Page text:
Prophetic medicine

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Prophetic medicine (Arabic: الطب النبوي‎‎, 'Al-Tibb al-nabawī) refers to the actions and words (hadith) specifically of the Islamic prophet Muhammad with regards to sickness, treatment and hygiene, and the genre of writings undertaken primarily by non-physician scholars to collect and explicate these traditions.[1] It is distinct from Islamic medicine, in that the latter is a broader category encompassing a variety of medical practices rooted in Greek natural philosophy. Prophetic medical traditions exhort humans to not simply stop at following Muhammad's teachings, but encourage them to search for cures as well. The literature of Prophetic medicine thus occupies a symbolic role in the elucidation of Islamic identity as constituted by a particular set of relationships to science, medicine, technology and nature. There has historically been a tension in the understanding of the medical narratives: are they of the same nature as Muhammad’s religious pronouncements, or are they time-sensitive, culturally situated, and thus not representative of a set of eternal medical truths? [2] This body of knowledge was fully articulated only in the 14th century, at which point it was concerned with reconciling Sunnah (traditions) with the foundations of the Galenic humoral theory that was prevalent at the time in the medical institutions of the Islamicate world.[3] It is nonetheless a tradition with continued modern-day currency, as suggested by the online presence of resources on the genre.[4][5]

Overview[edit]

Prophetic medicine is sometimes casually identified with Unani medicine or traditional medicine, although it is distinguished from some iterations of these and from scientific medicine most predominantly by the former being specifically a collection of advice attributed to Muhammad in the Islamic tradition.[6] One would do well to note that medieval interpretations of the medical hadith were produced in a Galenic medical context, while modern-day editions might bring in recent research findings to frame the importance of the genre. In the hadith, Muhammad recommended the use of honey and hijama (wet cupping) for healing and had generally opposed the use of cauterization for causing "pain and menace to a patient".[7] Other items with beneficial effects attributed to Muhammad, and standard features on traditional medicine in the Islamicate world, include olive oil; dates; miswak as a necessity for oral health and Nigella sativa or "black seed" or "black cumin" and its oils. These items are still sold in Islamic centers or sellers of other Islamic goods. The value of honey is traced to specific mention of its virtues in the Quran and not just Muhammad:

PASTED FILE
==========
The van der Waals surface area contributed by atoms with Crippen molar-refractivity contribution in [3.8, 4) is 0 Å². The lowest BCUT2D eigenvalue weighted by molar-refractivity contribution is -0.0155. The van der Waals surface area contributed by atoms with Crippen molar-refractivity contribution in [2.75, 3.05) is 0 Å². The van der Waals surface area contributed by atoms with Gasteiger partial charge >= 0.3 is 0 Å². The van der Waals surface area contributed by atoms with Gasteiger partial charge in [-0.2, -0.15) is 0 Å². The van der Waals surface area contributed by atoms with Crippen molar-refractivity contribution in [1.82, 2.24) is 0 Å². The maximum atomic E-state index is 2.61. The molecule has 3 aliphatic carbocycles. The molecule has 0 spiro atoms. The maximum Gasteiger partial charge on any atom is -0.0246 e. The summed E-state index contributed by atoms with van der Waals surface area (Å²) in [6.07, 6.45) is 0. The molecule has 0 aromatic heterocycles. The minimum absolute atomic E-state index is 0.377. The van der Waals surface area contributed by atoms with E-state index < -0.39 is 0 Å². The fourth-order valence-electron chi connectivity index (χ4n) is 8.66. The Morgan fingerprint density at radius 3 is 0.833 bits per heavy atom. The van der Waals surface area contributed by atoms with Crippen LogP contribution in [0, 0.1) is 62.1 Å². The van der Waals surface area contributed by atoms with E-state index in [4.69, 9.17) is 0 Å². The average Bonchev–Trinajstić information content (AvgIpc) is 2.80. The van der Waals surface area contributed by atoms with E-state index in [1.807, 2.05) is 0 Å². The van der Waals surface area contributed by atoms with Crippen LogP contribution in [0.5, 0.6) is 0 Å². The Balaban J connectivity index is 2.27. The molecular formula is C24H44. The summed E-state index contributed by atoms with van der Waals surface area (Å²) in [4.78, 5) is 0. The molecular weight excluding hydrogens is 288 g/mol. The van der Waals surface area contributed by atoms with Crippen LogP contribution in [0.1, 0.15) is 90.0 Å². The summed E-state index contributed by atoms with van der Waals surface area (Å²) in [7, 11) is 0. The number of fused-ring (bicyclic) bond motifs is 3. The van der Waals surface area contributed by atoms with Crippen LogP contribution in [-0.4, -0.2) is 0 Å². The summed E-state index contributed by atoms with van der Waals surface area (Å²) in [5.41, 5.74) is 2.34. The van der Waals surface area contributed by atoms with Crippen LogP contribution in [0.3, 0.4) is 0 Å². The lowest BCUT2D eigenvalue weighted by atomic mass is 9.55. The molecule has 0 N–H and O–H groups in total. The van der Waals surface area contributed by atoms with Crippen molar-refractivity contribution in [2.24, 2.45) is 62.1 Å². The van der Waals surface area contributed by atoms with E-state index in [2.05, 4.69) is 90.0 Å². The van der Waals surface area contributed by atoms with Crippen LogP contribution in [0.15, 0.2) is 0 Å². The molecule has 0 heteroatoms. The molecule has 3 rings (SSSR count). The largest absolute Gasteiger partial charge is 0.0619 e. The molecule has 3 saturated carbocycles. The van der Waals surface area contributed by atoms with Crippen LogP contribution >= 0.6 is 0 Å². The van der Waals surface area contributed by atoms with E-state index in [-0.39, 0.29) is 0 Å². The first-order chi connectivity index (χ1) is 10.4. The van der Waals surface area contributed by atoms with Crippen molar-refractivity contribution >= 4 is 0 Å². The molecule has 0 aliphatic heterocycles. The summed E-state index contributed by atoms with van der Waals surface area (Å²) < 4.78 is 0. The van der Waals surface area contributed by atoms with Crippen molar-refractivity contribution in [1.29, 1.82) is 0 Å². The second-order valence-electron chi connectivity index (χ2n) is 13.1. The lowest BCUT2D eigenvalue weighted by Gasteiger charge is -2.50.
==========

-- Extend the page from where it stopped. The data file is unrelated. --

And thy Lord taught the Bee to build its cells in hills, on trees, and in (men's) habitations;
Then to eat of all the produce (of the earth), and find with skill the spacious paths of its Lord: there issues from within their bodies a drink of varying colours, wherein is healing for men: verily in this is a Sign for those who give thought.

— Quran, sura 16 (An-Nahl), ayat 68-69[8]

Muhammad's firm belief in the existence of a cause and a cure for every disease is described in many hadith along the lines of the below:[7][9]